The amazing story of the Antarctic Ice Marathon. Unless otherwise noted, all photos in this post are copyright http://www.icemarathon.com, 2014. We’d like to thank the folks at the Antarctic Ice Marathon for putting on a top notch event and for allowing us to share some of the incredible photos that they captured this year.
Union Glacier is located in the southern Ellsworth Mountains of West Antarctica. During the summer months (November to January), it is home to more than 30 people who staff the Union Glacier Camp. The camp is located about 600 miles from the South Pole at an elevation of nearly 3,000 feet.
the white arrow on the map indicates the location of the camp
The camp is near a rare, naturally occurring, blue ice runway that allows wheeled jet cargo aircraft to land. At the beginning of the season, aircraft drop ANI (Adventure Network International) personnel and equipment off via parachute to clear the runway and start preparing the camp. Once the runway is ready, the aircraft returns with additional staff and equipment. For more details about the camp, please visit http://www.adventure-network.com/union-glacier-camp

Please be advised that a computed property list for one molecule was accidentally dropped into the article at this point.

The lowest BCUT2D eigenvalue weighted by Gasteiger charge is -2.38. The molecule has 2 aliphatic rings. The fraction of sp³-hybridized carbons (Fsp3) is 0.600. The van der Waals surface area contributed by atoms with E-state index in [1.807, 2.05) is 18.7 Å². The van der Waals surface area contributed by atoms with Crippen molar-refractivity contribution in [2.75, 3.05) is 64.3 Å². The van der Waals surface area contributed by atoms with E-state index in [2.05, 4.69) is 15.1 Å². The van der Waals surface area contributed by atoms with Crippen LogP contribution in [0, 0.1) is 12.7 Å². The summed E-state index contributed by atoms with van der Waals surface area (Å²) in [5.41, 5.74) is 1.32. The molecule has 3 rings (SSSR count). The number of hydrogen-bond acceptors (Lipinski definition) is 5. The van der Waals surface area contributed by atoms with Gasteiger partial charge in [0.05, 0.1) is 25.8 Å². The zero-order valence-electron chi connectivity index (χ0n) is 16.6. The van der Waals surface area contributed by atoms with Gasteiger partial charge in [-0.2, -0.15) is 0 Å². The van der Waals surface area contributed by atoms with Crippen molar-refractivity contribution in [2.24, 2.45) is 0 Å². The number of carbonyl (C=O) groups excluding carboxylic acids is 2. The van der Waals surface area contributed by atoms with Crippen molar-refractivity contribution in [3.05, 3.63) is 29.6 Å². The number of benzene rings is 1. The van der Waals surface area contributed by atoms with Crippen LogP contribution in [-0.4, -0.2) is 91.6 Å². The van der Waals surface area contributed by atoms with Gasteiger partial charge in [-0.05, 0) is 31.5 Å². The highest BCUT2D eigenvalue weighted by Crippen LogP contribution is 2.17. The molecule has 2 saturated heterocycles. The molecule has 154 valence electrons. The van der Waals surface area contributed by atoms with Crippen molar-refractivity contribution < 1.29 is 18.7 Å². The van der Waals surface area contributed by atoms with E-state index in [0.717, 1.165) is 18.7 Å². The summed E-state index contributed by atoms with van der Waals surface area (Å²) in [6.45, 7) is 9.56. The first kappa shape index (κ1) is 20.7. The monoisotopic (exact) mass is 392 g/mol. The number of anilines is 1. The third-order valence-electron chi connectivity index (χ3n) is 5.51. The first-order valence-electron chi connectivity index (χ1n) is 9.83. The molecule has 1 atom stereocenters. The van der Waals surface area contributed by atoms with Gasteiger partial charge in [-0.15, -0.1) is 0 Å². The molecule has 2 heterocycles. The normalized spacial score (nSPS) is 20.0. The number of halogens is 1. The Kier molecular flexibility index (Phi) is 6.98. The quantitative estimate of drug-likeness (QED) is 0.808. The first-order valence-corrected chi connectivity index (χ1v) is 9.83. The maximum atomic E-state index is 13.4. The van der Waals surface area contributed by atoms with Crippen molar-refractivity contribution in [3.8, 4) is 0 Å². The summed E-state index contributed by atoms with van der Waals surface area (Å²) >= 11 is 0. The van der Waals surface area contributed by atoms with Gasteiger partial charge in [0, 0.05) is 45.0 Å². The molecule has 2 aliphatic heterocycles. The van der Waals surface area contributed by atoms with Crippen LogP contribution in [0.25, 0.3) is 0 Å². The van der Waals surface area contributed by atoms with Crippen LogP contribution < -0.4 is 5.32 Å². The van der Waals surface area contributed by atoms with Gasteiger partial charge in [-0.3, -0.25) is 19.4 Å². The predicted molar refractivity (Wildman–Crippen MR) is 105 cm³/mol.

Russian Ilyushin Il-76 aircraft are used to transport equipment and personnel to the camp. The flight from Punta Arenas, Chile is around 2,000 miles and takes a little over four hours.
boarding the plane in Punta Arenas and safety briefing by Russian crew (emergency exits)
“standard” seating for 48 people plus some jump seats located in the rear cargo area
view from the cockpit
Upon arrival in Antarctica, visitors are transported to Union Glacier Camp via specially adapted 4×4 passenger vans. The camp is located about 5 miles from the runway in an area that is generally sheltered from the wind.
first steps on the frozen continent
warm vans quickly transport visitors to camp and luggage follows soon after
Union Glacier Camp is amazing!